It will be the last internal combustion engine that Navistar will design from the ground up. And, officials assured during a major reveal of the S13 integrated powertrain at Las Vegas Motor Speedway this week, it will also be its best.
Navistar on Tuesday unveiled the world’s first integrated powertrain designed with as part of new parent company Traton Group. Navistar President and CEO Mathias Carlbaum noted that it was the largest project undertaken by Navistar in more than 50 years, developed over five years in close partnership with Sweden’s Scania brand of Traton and optimized for use in North America.
Goran Nyberg, Navistar’s executive vice president – business operations, said the new powertrain, when combined with aerodynamic enhancements to the International LT, will provide a 15% improvement in fuel economy over to the LT and the first-generation A26 engine, which was launched just five years ago. .
The powertrain also includes a new 14-speed T14 automated manual transmission and a redesigned two-stage, single-box exhaust aftertreatment system. They were developed using a modular design system perfected over the years by Scania.
It’s not electric, but Carlbaum said the new S13 Integrated marks a significant “step” in the truckmaker’s journey to zero emissions. By 2030 Navistar expects 50% of its new vehicle sales to be zero emissions, rising to 100% by 2040. That leaves many diesel-powered trucks to be built over the next 18 years.
“Here we are today, launching an internal combustion engine,” he said. “There is no conflict there. On the contrary, internal combustion engines will be needed for many years until the electric vehicle can be fully adopted and when we have a cross-country infrastructure. countries available.
Carlbaum said the fuel economy and aerodynamic improvements mark “the biggest step towards carbon-neutral transportation our company has ever made”, adding that “this powertrain is certainly the most efficient we have ever developed”.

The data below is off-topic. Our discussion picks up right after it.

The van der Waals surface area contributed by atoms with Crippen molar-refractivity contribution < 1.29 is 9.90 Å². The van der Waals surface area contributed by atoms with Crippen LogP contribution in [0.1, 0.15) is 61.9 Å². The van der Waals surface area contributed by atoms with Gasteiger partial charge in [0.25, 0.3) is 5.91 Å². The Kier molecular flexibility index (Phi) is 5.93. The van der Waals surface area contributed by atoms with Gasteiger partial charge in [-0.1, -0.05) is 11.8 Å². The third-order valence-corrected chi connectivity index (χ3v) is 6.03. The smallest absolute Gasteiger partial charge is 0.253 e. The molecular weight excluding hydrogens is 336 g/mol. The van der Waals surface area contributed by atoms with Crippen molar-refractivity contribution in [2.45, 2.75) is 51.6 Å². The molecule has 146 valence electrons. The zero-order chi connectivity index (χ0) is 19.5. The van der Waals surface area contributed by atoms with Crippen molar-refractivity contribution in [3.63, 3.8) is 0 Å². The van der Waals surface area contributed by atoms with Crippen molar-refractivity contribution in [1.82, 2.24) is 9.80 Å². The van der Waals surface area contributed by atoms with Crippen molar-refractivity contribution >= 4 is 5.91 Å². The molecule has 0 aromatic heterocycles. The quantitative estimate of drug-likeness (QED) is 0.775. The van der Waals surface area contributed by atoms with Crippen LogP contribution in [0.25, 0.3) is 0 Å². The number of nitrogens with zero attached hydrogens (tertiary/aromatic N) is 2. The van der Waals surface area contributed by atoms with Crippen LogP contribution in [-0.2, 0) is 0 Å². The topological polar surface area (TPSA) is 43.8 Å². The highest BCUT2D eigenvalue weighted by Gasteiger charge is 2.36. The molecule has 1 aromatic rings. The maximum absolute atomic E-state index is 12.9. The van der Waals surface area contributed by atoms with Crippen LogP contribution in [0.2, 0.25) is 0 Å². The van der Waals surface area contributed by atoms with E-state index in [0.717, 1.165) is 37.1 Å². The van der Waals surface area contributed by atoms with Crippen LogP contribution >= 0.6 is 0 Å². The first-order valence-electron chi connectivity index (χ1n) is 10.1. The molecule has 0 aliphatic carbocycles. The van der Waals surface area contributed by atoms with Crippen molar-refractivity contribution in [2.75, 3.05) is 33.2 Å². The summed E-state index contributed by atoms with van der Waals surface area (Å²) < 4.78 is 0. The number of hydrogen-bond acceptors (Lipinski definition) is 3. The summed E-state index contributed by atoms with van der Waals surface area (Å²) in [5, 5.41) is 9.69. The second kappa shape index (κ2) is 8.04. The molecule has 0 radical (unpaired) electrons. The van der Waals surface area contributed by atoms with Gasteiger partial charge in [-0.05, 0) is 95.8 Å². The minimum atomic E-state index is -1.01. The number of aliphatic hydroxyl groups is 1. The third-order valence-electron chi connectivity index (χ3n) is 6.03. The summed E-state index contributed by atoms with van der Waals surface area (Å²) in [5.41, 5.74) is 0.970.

Volkswagen took an initial 17% stake in Navistar about six years ago before spinning off the truck business as Traton Group and buying the remaining 83%. But almost immediately after taking its initial stake, engineers from both companies worked side by side to develop the S13 Integrated engine. This involved adapting a modular design approach that would serve all global members of the Traton Group.
“Think of it like Lego,” Carlbaum explained of this modular design approach. “All interfaces are common. It allows more options with fewer parts. The S13 Integrated is the start of this community, this modular thinking that we will bring to Navistar in the years to come.
An example of how Navistar engineers have contributed to the design is the inclusion of front and rear PTO options, which is not common in Europe with its cabover trucks. “We will have front engine PTO availability when we have it in Professional models due to the importance of the North American market,” said David Hillman, integrated powertrain marketing manager.
The S13 takes a new approach to emissions control. Although it still uses exhaust gas recirculation, a new clean combustion cycle has been designed to significantly reduce the levels of EGR required.
As a result, the S13 does not require an EGR cooler, which is a source of costly repairs (replacement costs are around US$4,000). The variable-geometry turbocharger (US$2,000 replacement cost) was also eliminated, replaced by a simpler fixed-geometry turbo. Active Diesel Particulate Filter (DPF) regenerations (and associated fuel metering) are no longer required and DPF service intervals have been extended. If the truck reaches 8.2 mpg, the cleaning interval will be stretched to 650,000 miles (over 1 million km) – or a full life cycle if a fleet replaces its trucks in five years or less.
Reduced EGR results in higher formation of NOx. This NOx is reduced by a new two-stage, one-box after-treatment device with diesel exhaust fluid metered into the back of the turbo, with the second dose occurring as the gas enters the after-treatment device himself.
“We don’t see a lot of soot in the aftertreatment device,” Hillman said of the new design.